England vs Costa Rica World Cup 2014: How 'The General' rallied his Costa Rican troops

Luis Pinto, manager of the tournament’s surprise package, has engendered a sense of injustice in the players – part of a population that usually has a relaxed outlook

Sao Paulo

There was a most extraordinary and captivating moment at the Costa Rica training base as the sun got high last Friday, which somehow encapsulated the phenomenon which they have proved to be. The temperature was getting uncomfortable – 24C or so – when they embarked on a game of what Brazil call footvolley; volleyball played only with the head and feet. The Brazilians play it two-a-side but there were six Costa Ricans on either end of the rigged up net for the session everyone wanted to belong to, with the concluding rally of 30 consecutive headers and volleys wrapping up with two spectacular overhead kicks.

LIVE: Follow today's games, including England v Costa Rica, Italy v Uruguay and events in Group C

You could only laugh at the screams of pleasure as that rally, at Santos FC’s Rei Pele training ground, told the story of Costa Rica. Memo to the England team who meet the little nation in Belo Horizonte today: this is supposed to be fun.

The really significant part of the session was the stamina, though. Costa Rica’s cerebral Colombian manager, Jorge Luis Pinto, has a degree in physical education and getting his players to run faster for longer is what absorbs him most. His choice of words was significant two days ago when Fifa had decided to drug test seven of his players after the world’s 28th-ranked nation had just beaten Italy, giving off its distinct suspicion that the team had cheated to achieve this. “People ask us how we can run as much as we did.” Pinto replied. “Well, it’s because we’re Costa Ricans.”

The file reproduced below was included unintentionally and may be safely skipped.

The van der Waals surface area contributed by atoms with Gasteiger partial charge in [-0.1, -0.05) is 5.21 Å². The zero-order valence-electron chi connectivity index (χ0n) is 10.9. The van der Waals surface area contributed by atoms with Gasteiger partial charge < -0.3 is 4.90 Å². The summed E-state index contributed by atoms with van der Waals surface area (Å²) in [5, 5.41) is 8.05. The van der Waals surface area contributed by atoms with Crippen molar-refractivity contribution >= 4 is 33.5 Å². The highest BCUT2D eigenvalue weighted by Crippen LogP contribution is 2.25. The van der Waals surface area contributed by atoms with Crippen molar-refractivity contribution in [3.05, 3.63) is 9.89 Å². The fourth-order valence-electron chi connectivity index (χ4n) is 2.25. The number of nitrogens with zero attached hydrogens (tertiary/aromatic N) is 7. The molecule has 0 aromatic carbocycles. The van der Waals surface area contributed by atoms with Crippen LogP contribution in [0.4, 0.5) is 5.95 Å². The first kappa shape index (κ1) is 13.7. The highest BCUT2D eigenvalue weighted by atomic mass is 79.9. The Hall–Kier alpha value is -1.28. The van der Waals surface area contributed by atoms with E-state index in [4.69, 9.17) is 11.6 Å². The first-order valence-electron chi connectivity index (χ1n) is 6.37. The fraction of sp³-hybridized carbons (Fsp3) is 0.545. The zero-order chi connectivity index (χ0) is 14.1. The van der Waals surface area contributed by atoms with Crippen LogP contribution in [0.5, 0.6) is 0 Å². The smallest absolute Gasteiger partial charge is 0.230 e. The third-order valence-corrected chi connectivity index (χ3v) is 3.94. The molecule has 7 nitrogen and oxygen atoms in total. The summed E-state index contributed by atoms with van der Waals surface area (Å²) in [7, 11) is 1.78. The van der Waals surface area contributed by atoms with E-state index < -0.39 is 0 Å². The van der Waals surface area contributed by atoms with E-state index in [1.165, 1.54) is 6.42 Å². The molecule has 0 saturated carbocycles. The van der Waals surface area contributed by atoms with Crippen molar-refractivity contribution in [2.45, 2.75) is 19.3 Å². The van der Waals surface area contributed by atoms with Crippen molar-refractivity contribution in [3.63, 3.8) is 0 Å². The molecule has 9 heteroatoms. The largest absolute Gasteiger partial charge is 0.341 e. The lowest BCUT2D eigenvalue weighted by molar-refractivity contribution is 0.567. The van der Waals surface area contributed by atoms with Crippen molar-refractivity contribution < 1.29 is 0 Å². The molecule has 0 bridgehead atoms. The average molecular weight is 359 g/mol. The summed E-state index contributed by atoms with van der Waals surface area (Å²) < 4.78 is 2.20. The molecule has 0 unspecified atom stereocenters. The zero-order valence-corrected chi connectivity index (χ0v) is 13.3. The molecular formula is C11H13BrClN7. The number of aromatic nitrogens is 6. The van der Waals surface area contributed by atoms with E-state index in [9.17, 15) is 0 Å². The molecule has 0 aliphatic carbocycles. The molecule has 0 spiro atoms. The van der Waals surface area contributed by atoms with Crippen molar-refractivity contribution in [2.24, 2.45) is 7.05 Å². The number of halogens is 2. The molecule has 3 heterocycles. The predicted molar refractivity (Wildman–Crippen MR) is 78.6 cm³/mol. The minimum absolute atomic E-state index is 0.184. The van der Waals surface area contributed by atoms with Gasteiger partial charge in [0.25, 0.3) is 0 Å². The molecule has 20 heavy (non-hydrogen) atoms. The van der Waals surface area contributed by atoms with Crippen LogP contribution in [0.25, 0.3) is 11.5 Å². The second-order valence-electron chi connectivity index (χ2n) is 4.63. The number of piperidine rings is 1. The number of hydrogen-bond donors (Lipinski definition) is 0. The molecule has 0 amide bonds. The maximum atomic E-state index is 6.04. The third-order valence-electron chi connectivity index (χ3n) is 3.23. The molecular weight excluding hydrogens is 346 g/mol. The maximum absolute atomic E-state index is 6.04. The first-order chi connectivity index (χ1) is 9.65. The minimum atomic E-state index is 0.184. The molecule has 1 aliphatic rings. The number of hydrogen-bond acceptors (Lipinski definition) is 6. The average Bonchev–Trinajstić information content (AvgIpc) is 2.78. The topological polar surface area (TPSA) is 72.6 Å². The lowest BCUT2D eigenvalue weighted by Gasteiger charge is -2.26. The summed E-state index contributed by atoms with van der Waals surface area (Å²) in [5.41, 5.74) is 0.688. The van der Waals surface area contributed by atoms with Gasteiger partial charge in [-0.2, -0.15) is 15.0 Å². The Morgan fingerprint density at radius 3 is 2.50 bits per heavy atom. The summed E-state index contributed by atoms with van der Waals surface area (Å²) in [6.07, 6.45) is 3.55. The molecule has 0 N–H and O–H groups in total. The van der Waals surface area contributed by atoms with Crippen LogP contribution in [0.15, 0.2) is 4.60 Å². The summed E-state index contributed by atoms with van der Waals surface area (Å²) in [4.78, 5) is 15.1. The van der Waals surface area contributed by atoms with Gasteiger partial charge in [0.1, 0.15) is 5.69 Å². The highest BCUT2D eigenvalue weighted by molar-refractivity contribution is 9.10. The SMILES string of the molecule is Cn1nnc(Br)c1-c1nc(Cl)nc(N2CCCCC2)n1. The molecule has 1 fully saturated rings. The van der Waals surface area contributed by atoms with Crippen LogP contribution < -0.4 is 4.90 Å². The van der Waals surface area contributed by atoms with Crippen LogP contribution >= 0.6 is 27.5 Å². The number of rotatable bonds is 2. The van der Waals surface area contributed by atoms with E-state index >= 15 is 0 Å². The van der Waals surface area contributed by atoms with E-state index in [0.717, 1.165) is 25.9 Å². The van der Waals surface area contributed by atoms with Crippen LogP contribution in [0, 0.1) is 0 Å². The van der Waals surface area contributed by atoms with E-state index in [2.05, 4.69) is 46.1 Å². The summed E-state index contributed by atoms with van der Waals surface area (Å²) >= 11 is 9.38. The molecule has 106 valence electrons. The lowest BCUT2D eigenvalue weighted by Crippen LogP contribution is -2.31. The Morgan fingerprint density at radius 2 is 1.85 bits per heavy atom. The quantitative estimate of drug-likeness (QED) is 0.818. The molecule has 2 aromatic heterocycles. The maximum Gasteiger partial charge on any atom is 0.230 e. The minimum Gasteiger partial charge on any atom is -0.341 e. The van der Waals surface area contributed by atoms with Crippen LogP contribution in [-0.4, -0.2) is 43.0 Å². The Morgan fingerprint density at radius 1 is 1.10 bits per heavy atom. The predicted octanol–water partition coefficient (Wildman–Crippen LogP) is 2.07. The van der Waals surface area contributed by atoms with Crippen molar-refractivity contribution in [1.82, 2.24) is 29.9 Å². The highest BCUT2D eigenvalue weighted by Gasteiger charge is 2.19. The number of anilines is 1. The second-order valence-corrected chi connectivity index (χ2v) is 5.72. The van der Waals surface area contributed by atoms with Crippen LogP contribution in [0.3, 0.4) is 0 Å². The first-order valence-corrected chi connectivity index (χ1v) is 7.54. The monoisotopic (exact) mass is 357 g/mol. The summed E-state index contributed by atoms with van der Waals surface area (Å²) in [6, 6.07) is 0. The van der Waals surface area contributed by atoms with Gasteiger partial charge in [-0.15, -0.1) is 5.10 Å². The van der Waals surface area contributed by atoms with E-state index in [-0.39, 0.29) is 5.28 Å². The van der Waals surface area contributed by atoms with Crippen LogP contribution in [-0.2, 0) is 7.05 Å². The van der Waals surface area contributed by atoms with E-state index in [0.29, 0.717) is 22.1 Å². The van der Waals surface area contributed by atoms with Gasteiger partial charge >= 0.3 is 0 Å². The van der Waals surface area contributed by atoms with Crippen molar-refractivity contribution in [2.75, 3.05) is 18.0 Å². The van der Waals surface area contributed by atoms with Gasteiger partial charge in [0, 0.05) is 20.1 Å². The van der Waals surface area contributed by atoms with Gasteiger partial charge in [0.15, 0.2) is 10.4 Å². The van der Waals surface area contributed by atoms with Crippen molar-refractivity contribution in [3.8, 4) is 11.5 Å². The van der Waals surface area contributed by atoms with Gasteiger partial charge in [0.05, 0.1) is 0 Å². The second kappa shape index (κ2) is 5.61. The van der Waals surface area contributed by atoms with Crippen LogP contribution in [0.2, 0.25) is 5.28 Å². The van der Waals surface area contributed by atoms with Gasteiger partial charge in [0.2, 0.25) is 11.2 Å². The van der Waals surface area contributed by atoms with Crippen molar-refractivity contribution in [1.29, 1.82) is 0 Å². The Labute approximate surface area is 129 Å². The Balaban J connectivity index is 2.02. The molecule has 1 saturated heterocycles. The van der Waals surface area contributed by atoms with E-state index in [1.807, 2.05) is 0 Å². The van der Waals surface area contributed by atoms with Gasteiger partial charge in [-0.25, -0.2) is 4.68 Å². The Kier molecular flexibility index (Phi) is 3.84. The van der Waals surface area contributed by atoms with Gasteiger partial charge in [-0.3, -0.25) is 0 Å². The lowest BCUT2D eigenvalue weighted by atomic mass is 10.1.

This most academic and conservative man, with his heavy emphasis on discipline, physical rigour and tactical order is known as “The General” in San Jose. He does not go in for friendship with his players and is even less partial to journalists. Muy terco (“very stern”) is the reply that keeps coming back from Costa Rican journalists when you ask them to define him. But the fruits of his work as an old-fashioned trainer were never more evident than in the last 20 minutes of the nation’s win over Italy in Recife, barely 24 hours before that footvolley game. Put simply, the Italians could no longer run. And the Costa Ricans could.

Of course, it takes more than endurance to beat two of the world’s top nine nations at the World Cup. Pinto has built his own formula around defence. He is one of those managers who has compensated for never having played the game at a professional level by absorbing himself with tactics and systems. His degree studies took him to Germany in the 1970s – he speaks fluent German – and it was from the football of that time and place that he built his conviction that success is built on defensive security. Costa Rica always have a five-man unit.

His alliance with the Costa Rican nation is a deeply improbable one, even though a deference for foreigners has always been at the heart of the Costa Rican mindset . This little nation of five million people is accustomed to a far more relaxed outlook than Pinto’s. At the core of the nation’s life is the ethos of Pura Vida, which translates roughly as “Love Life”. It is a peaceful land, with no military, sometimes described as “The Switzerland of the Americas” because of its disinclination ever to join military conflict. Yet here came Pinto demanding Germanic rigour.